Mental tricks to help you make smarter investment decisions

Sep 19, 2019
Cognitive biases can prevent you from making smart investment decisions, but having a pre-mortem and a checklist can help. Source: Getty.

Do you ever wonder why you didn’t engage with your superannuation earlier in life or bought something on sale when you had no intention of spending any money? We all make decisions like this, and it’s because our minds are wired that way. It’s how we’ve evolved.

The study of behavioural economics looks at the intersection of money and psychology. When it comes to decisions about money and investing, sometimes we can be our own worst enemies (and we may not even realise it) because of what’s called ‘cognitive bias’. Here are three ways that our minds can affect our investing habits specifically. Recognising and understanding these biases can help us combat our autopilot responses.

Recency bias in investment

We’re all attracted to new, impressive numbers when we come across them. Recency bias makes it easy for us to recall and prioritise something that’s happened recently over something that happened further back in the past.

It’s easy to get excited by a small-cap gold miner that your neighbour says returned 20 per cent last month, or an emerging lithium stock that is all over the news. Strong recent performance can be too alluring to ignore but we don’t easily recall all the small-cap stocks that have failed over the years (and there are a lot).

On the flip side, a recent correction in the market can loom large in your mind when you’re considering whether to make a new investment, and you might feel more cautious than usual because it’s easier to remember the sensational headlines than the good returns that preceded them.

Confirmation bias in investment

After we identify an investment we like (whether it’s a share or a property) we look for information that supports our opinions and we discount anything that differs from that. Confirmation bias is very hard to side-step – it’s like a brick wall that won’t let certain information past unless we recognise the bias.

A good fund manager will actually seek out information that challenges their opinion to try to mitigate this bias, and a smart investor should do the same thing. To compound this, investors may project a very narrow set of likely future outcomes as a result of their overconfidence in the decision they have made.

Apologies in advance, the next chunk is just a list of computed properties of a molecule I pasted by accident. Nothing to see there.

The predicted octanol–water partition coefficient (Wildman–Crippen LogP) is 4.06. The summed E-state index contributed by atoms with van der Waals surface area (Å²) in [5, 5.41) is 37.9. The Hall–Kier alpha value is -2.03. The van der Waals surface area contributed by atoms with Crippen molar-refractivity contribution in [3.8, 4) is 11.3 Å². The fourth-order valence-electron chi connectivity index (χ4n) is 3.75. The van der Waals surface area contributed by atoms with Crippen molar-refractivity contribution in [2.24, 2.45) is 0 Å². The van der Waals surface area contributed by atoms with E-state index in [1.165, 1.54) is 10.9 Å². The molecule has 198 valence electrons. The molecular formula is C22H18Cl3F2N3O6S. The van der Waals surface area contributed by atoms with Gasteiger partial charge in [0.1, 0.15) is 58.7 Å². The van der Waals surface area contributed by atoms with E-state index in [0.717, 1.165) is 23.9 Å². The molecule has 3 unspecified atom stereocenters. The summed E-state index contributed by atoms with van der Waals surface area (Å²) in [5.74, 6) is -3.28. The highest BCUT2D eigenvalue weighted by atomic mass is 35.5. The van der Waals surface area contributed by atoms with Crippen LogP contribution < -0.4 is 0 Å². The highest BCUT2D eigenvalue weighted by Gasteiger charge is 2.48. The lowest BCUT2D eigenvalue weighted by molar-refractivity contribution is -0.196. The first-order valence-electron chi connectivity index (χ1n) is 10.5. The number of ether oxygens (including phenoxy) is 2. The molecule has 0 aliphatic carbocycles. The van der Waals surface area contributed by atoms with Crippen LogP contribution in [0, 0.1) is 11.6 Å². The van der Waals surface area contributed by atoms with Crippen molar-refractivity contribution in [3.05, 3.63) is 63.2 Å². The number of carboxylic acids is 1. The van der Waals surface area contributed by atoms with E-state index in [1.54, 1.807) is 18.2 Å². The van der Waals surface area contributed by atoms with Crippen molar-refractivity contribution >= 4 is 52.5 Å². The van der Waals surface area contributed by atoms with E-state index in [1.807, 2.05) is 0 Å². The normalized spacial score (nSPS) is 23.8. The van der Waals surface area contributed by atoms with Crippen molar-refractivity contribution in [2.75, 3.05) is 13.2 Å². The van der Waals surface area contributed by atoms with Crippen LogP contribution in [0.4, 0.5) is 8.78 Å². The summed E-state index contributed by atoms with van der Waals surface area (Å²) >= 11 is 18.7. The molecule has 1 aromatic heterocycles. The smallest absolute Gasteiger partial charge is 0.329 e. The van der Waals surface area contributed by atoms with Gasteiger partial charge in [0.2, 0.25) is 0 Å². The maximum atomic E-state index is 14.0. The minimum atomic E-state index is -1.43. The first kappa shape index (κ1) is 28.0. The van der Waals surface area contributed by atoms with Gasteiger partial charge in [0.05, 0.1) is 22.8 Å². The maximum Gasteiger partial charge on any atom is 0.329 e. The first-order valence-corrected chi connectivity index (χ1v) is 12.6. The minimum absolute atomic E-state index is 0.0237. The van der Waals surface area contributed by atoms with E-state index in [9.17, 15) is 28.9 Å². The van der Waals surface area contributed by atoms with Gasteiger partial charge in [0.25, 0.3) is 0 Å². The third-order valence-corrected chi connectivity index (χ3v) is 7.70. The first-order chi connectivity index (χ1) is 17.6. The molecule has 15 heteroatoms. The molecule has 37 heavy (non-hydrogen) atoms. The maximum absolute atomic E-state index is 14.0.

Loss aversion in investment

When I was playing AFL, the feeling of losing a grand final had a much greater effect on me than the elation I experienced when I won an AFL grand final. This is because the fear of losing something is twice as powerful as the desire to gain something. We need to be aware of this, as our instincts may be to sell investments once we see a headline predicting a potential correction or crash in the market (and these headlines are always easy to find). The power of loss aversion may lead us to sell our investments at the worst possible time.

So what can we do about this?

Create an investment pre-mortem

You can start an investment diary, in which you write down the reasons for making your investment decision. This allows you to accurately monitor the effectiveness of your decision-making process. You can also conduct a ‘pre-mortem’ (as the name suggests, the opposite to a post-mortem) before making an investment decision. In a pre-mortem, you write down why the investment might fail in the future, which can mitigate confirmation bias.

Use checklists for investment info

Checklists can help protect investors from overlooking potential pitfalls, but are by no means the panacea. A checklist will be most powerful in gathering data beforehand, not just the mere fact of ticking boxes. Doctors and pilots use checklists, which significantly reduce the chance of human error in their professions.

Get help

An ASIC report released last week found that almost nine out of 10 investors had not sought financial advice in the past 12 months, even though a third had received some advice in the past. With all the reasons identified above we can see that we’re not always rational with our decisions so help with finances can be beneficial, but it’s often expensive.

There are now low-cost alternatives to face-to-face advice such as digital or ‘robo’ advice. The ASIC report found that more than a third who had thought about getting advice but had not gone ahead were open to using a digital advice product such as Six Park, where I’m the director of business development.

IMPORTANT LEGAL INFO This article is of a general nature and FYI only, because it doesn’t take into account your financial situation, objectives or needs. That means it’s not financial product advice and shouldn’t be relied upon as if it is. Before making a financial decision, you should work out if the info is appropriate for your situation and get independent, licensed financial services advice.

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Do you recognise these thought patterns in yourself? How do you overcome them?

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